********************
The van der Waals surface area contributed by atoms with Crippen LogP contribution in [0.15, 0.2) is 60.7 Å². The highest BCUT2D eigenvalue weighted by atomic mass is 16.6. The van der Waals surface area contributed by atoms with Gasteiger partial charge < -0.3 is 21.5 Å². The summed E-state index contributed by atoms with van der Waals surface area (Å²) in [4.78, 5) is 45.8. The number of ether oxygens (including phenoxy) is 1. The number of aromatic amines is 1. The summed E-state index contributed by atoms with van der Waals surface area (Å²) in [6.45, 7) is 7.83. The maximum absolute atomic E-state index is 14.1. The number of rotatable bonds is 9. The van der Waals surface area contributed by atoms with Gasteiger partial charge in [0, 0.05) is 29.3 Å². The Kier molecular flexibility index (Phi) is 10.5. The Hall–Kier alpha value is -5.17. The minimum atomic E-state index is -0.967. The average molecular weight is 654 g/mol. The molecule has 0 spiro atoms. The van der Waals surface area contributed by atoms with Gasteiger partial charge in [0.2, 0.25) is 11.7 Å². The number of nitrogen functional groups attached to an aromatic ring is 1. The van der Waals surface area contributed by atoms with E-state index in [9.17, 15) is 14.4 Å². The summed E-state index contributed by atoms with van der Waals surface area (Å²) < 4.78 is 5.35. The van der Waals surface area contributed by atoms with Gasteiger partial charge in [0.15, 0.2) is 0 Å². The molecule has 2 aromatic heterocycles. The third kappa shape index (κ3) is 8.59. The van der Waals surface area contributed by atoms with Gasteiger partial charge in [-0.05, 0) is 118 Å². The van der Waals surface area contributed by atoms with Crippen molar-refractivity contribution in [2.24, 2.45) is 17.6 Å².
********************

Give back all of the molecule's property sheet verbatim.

The van der Waals surface area contributed by atoms with Crippen LogP contribution in [0.15, 0.2) is 60.7 Å². The highest BCUT2D eigenvalue weighted by atomic mass is 16.6. The van der Waals surface area contributed by atoms with Gasteiger partial charge < -0.3 is 21.5 Å². The summed E-state index contributed by atoms with van der Waals surface area (Å²) in [4.78, 5) is 45.8. The number of ether oxygens (including phenoxy) is 1. The number of aromatic amines is 1. The summed E-state index contributed by atoms with van der Waals surface area (Å²) in [6.45, 7) is 7.83. The maximum absolute atomic E-state index is 14.1. The number of rotatable bonds is 9. The van der Waals surface area contributed by atoms with Gasteiger partial charge in [0, 0.05) is 29.3 Å². The Kier molecular flexibility index (Phi) is 10.5. The Hall–Kier alpha value is -5.17. The minimum atomic E-state index is -0.967. The average molecular weight is 654 g/mol. The molecule has 0 spiro atoms. The van der Waals surface area contributed by atoms with Gasteiger partial charge in [0.2, 0.25) is 11.7 Å². The number of nitrogen functional groups attached to an aromatic ring is 1. The van der Waals surface area contributed by atoms with E-state index in [9.17, 15) is 14.4 Å². The summed E-state index contributed by atoms with van der Waals surface area (Å²) < 4.78 is 5.35. The van der Waals surface area contributed by atoms with Gasteiger partial charge in [0.15, 0.2) is 0 Å². The molecule has 2 aromatic heterocycles. The third kappa shape index (κ3) is 8.59. The van der Waals surface area contributed by atoms with Gasteiger partial charge in [-0.05, 0) is 118 Å². The van der Waals surface area contributed by atoms with Crippen molar-refractivity contribution in [2.24, 2.45) is 17.6 Å².